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  • Wildlife



    A heavy film with a light touch.

    In other words, a terrific debut.

    Carey Mulligan and Jake Gyllenhaal are both fantastic.

    The real standout is, of course, Ed Oxenbould. It's one of the most quietly affecting performances by a young actor I've seen in any recent major film.

    The final shot is a thing of heartbreaking beauty.

  • Roma



    Roma is extraordinary in every sense of the word. It's much more than a great film; it is the most important artistic statement of a director with an already impressive oeuvre. It also, to paraphrase Roger Ebert, reminded me why (and encompasses everything I look for when) I go the movies.

    Through his images (and amazing production design), Alfonso Cuarón lovingly evokes a specific time and place. But, unlike many directors who have made films inspired by their childhood years…

Recent reviews

  • Time Freak

    Time Freak


    Cutesy, innocuous indie romance.

    It's basically Eternal Sunshine of the Spotless Mind, except not as insightful or go-for-broke intrepid, and instead of depressed, neurotic hipsters as characters you have college-aged(?) kids who haven't really rid themselves of their own awkward high-school persona—which is pretty much the same thing now that I think about it.

  • Mission: Impossible - Fallout

    Mission: Impossible - Fallout


    An impeccable blockbuster.

    It virtually has every ingredient of the ideal moviegoing experience: breathtaking action scenes, breakneck pacing, a solidly constructed lead character, wise use of comic relief and an actually involving plot.

    It may actually be the first major-studio movie I've seen that has twists inside its twists inside its twists. (I mean, in a way, that's kind of a given since it's directed and written by Christopher McQuarrie.) But even if you can see some of them coming…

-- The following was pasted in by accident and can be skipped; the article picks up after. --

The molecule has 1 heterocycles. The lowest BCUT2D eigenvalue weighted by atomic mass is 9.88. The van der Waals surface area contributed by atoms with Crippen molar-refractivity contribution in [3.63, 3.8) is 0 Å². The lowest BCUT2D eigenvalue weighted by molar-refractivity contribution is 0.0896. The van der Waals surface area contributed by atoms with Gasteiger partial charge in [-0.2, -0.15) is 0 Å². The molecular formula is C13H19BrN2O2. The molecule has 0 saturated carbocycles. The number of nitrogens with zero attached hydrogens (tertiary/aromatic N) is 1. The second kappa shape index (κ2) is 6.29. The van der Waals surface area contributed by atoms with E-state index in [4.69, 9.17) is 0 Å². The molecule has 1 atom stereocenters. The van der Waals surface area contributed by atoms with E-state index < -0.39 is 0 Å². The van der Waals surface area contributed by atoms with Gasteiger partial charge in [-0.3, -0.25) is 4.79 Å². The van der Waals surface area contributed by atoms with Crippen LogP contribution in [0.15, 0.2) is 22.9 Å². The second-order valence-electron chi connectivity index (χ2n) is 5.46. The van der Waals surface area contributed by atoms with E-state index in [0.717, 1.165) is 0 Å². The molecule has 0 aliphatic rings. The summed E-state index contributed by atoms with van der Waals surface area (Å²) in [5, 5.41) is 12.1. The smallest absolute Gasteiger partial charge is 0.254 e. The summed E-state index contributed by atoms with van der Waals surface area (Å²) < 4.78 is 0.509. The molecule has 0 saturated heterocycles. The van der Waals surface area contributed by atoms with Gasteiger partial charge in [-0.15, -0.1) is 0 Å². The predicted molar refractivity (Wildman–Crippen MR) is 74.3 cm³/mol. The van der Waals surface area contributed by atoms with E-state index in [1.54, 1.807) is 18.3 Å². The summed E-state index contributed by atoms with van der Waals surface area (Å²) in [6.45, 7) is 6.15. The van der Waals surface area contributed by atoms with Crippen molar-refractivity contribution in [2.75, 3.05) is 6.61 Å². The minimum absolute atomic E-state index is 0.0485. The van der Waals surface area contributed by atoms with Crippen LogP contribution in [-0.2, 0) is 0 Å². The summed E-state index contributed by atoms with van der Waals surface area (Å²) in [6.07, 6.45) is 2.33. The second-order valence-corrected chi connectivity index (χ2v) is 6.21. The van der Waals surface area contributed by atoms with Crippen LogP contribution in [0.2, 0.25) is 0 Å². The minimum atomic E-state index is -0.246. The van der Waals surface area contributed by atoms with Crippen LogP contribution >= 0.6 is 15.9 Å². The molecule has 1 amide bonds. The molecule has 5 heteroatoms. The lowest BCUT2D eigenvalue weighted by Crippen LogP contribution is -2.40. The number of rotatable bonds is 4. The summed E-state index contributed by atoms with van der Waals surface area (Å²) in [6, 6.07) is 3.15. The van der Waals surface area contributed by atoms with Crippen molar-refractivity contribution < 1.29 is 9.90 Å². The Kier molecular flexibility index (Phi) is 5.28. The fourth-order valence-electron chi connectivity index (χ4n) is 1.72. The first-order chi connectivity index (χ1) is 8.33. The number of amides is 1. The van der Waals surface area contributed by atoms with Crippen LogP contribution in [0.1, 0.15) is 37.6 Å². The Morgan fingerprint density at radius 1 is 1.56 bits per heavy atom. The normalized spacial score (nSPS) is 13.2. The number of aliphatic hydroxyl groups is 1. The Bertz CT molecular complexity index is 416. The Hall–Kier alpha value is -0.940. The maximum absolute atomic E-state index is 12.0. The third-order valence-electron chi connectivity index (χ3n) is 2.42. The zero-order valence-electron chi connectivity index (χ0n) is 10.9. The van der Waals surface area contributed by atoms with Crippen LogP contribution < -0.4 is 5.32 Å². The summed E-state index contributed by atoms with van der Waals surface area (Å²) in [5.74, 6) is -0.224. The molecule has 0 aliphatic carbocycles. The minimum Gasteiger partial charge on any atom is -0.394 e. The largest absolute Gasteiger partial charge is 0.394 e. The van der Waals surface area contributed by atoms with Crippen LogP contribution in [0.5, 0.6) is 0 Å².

Popular reviews

  • Collateral Beauty

    Collateral Beauty


    Easily the most offensive, artificial and just plain stupid film about grief Hollywood has ever spat out.

    It is almost painful to watch such great actors trying to lift the mediocre source material, and ultimately failing to do so.

    What's worse, the filmmakers behind this (namely, director David Frankel and screenwriter Allan Loeb) should be held accountable for using a subject so sensitive to cheaply manipulate audience's feelings.

    Oh, and the ending?

    That fucking did it.

  • Kingsman: The Secret Service

    Kingsman: The Secret Service


    Matthew Vaughn seems to understand what Luc Besson doesn't: being both stylish and entertaining doesn't mean you have to give up intelligence.

    While sometimes it's hard to tell if the movie is a 'f--k you' to the spy genre or to the audience itself, “Kingsman: The Secret Service” is ultra-violent, ultra-wild and ultra-explosive fun, or as they say in England: it's completely f---ing bonkers!